Bayer Brings Energy Efficiency to Chlorine Production
A new chlorine plant being built by Bayer MaterialScience will use a new process that is more energy efficient than typical chlorine production methods.
Bayer is working with plant engineering company Uhde on the new facility, which will be the first industrial scale production plant to use Bayer's oxygen depolarized cathode technology in Uhde's electrolysis cells.
The technology requires a lower voltage than common production methods, Bayer said, and will use 30 percent less electricity than the standard membrane technology used to make chlorine. The company says that will result in 10,000 fewer metric tons of carbon dioxide emissions a year, compared to membrane technology.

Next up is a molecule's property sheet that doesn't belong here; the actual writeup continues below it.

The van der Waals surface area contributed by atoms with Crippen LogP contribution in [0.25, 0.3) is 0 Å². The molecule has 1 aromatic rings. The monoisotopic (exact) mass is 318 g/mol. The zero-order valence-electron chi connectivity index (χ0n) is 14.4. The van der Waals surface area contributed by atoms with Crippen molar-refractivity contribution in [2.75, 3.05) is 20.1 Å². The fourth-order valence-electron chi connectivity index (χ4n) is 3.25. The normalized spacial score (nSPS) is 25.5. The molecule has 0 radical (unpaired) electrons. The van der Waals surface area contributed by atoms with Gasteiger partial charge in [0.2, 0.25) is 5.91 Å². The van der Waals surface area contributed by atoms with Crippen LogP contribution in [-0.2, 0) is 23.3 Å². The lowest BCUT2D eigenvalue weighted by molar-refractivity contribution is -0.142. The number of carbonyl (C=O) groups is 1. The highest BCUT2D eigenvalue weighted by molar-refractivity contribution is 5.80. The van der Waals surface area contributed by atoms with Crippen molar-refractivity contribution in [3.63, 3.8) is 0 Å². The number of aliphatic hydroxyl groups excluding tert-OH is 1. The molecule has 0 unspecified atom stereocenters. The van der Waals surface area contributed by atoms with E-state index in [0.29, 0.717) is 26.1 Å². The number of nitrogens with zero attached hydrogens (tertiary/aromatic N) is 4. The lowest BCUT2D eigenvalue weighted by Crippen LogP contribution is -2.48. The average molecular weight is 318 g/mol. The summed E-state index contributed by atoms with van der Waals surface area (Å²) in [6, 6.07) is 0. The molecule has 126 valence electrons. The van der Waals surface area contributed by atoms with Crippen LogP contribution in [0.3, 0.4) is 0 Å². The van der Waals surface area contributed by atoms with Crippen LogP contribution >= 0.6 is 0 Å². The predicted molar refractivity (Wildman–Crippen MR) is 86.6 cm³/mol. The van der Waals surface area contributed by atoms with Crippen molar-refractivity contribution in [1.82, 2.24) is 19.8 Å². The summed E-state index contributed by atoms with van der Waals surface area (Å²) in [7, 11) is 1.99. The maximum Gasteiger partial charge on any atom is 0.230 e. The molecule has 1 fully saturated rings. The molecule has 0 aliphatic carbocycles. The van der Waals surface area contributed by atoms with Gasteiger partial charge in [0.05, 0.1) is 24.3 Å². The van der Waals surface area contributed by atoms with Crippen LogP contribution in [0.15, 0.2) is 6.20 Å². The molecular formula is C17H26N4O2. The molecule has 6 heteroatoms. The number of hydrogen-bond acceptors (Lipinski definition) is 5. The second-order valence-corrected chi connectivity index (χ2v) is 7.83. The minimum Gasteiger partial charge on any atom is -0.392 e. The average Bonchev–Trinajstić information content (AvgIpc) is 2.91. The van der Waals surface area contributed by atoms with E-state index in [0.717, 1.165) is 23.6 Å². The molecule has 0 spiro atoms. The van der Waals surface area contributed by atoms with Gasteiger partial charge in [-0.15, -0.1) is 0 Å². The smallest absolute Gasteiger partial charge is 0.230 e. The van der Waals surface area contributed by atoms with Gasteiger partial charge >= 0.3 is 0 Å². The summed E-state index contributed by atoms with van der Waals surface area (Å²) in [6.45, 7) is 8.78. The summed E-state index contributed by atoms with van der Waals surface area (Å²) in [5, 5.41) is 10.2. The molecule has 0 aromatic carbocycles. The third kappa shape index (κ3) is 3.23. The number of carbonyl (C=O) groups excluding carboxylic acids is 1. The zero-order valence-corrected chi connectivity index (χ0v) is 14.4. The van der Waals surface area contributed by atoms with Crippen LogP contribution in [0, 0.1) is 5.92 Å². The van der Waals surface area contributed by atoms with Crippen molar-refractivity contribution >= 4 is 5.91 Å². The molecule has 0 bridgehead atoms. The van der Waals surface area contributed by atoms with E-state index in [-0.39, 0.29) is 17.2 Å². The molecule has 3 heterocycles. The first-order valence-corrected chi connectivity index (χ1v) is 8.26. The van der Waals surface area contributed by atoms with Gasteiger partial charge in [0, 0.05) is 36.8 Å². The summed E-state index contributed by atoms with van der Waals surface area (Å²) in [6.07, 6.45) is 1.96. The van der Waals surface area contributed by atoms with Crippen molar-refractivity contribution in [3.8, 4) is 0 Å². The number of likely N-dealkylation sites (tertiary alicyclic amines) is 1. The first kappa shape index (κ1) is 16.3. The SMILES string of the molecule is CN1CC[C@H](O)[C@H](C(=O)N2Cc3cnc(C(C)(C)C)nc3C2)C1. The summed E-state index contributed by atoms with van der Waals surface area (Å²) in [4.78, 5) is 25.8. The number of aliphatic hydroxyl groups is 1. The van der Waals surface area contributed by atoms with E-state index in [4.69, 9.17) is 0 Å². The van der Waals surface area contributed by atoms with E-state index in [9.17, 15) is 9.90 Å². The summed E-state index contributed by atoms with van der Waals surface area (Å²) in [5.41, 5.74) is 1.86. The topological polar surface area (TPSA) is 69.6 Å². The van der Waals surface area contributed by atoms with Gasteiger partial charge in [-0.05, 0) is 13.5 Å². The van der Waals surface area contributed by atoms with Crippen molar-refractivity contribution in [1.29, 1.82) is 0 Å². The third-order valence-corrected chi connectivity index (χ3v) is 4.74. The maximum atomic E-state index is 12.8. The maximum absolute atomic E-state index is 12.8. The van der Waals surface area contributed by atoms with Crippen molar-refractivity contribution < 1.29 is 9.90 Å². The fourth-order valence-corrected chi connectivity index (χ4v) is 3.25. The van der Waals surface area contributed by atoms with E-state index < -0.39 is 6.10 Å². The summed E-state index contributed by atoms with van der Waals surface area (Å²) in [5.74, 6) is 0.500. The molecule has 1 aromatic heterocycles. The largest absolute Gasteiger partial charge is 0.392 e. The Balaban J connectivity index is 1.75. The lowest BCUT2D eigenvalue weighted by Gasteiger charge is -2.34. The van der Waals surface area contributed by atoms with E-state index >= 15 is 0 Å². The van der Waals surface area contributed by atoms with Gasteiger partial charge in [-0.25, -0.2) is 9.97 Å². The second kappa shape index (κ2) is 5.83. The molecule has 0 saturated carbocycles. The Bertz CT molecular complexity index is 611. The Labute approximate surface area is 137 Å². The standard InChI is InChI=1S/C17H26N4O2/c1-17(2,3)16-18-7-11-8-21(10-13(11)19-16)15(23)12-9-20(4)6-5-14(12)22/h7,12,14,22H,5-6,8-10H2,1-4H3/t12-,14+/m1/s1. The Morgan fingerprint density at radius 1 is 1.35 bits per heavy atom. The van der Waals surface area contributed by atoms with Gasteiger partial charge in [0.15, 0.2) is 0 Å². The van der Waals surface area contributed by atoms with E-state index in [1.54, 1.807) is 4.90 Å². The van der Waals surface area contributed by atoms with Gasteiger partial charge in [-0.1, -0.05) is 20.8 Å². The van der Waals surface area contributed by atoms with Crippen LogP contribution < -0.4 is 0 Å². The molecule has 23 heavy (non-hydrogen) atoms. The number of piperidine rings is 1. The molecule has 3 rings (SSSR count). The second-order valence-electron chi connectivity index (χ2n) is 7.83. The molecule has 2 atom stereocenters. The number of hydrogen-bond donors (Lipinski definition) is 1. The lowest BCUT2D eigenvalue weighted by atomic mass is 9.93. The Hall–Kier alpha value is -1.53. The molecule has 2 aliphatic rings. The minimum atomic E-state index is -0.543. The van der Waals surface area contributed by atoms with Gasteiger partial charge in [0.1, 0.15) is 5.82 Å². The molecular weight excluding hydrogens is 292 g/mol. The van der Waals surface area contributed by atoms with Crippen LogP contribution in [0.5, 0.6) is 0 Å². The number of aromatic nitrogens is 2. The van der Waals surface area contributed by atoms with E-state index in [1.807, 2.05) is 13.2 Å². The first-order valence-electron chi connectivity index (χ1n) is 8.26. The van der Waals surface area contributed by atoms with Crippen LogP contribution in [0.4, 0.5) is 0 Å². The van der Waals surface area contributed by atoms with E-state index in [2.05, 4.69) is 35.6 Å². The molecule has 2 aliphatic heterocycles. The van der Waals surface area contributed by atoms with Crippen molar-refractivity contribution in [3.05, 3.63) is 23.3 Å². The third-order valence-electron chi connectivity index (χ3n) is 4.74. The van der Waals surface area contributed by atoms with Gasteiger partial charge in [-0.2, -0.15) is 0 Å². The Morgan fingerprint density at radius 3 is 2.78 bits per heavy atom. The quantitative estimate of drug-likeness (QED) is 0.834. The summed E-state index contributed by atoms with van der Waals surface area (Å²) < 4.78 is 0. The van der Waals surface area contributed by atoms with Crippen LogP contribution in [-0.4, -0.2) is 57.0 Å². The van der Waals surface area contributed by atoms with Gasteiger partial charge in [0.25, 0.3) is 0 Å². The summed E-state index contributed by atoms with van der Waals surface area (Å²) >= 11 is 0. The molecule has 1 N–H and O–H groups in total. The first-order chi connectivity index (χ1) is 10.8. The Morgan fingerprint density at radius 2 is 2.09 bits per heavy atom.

Bayer will be offering its oxygen depolarized cathode technology to other chlorine producers who want to use less energy in their facilities.
The new plant from Bayer and Uhde will be built in Germany and will be able to produce 20,000 metric tons of chlorine a year. It is expected to start up in the first half of 2011.
The two companies worked on the project with RWTH Aachen University, Clausthal University of Technology and Dortmund University, with funding from the German Federal Ministry of Education and Research's Research for Sustainable Development program.
Chlorine production - Courtesy of Bayer MaterialScience